Greenie Linux: A distribution for ALL users

Jack Wallen
Mar 18, 2010
Updated • Dec 27, 2012

Recently (in my Pardus Linux article) Ghacks reader PeterB mentioned one of his favorite distributions Greenie Linux. Of course I had to give this a whirl and see what it was all about. At first I was a bit disappointed in that this Slovakian distribution had dropped English language support on the site. So learning about the distro wasn't going to be easy. So instead I knew I was just going to have to download the ISO file and give it a whirl. Fortunately I knew the creators of Greenie wouldn't have also dropped English support in the distribution itself (Alas, I do not speak Slovak).

Well, I was correct. The English support wasn't dropped from the distribution. I did, however, have to make my way through to the install in order to select English as the language. In this article I will show you how to do that, and then I will highlight what makes this distribution good for the new user.


Figure 1

After you have downloaded and burned the ISO (Of course you can just use the ISO in VirtualBox, if you don't have a blank CD or DVD handy). Put the CD (or DVD) in the drive and reboot your machine. When the live version of Greenie finally is loaded you will notice everything is in Slovakian. No problem. Notice (in Figure 1) the highlighted icon on the desktop (the one that says "Instalovat Greenie"), I was fairly confident that translated roughly into "Install Greenie". I was correct. Double click that icon to begin the installation.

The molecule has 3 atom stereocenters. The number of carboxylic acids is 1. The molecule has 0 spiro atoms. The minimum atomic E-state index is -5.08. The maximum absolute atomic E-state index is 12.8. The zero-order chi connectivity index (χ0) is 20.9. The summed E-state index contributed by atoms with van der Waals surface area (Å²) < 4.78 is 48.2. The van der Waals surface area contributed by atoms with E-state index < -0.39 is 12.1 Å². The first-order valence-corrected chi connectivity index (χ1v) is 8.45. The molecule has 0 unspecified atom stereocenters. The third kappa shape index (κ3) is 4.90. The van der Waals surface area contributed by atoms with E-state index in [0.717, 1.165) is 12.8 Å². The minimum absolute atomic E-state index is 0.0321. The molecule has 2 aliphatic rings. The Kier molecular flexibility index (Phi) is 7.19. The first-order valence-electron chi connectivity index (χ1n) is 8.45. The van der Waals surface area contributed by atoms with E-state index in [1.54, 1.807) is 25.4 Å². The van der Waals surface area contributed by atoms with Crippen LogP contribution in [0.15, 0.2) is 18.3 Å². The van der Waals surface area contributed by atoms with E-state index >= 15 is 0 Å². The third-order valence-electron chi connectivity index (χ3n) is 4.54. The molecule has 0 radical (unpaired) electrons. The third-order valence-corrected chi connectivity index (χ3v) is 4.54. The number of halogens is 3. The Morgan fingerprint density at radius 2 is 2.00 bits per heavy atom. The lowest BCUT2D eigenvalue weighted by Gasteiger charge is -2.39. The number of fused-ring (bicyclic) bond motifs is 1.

You will also notice (in that same image) that the very first step is the language selection. Saved! Scroll around until you find your language of choice (mine being English).

Figure 2

Ah, but youi're not completely out of the woods yet. Although the language has been set, your keyboard has not. Greenie still thinks the default keyboard is Slovak. So (as shown in Figure 2), when you reach the keyboard selection, make sure you select the right keyboard layout. If you do not, you will have trouble using Greenie Linux once installed.

Outside of making sure you select those two items, the installation is fairly standard. It is based on Ubuntu so you should find it an incredibly easy installation.

How does it differ?

Figure 3

There are a few, instantly, noticeable changes that Greenie has made to the standard Ubuntu. One of the first things you will notice is that there is a heck of a lot more icons on the desktop and panels than on the standard Ubuntu. The panels are practically bursting with icons and monitors. The two icons on the right side of the lower panel are of particular interest (one of which was mentioned by PeterB). Take a look at Figure 3. The far right icon (the big X) is basically an icon for the xkill command. This command will fire up a special cursor that will kill any application you click on. It's very handy when an app is not responding. The other icon (the odd green and white "gear" next to the xkill icon), when clicked, opens up the run dialog. Handy...but for new users? Not so much, seeing as how you need to know the command you wanted to run to take advantage of this tool.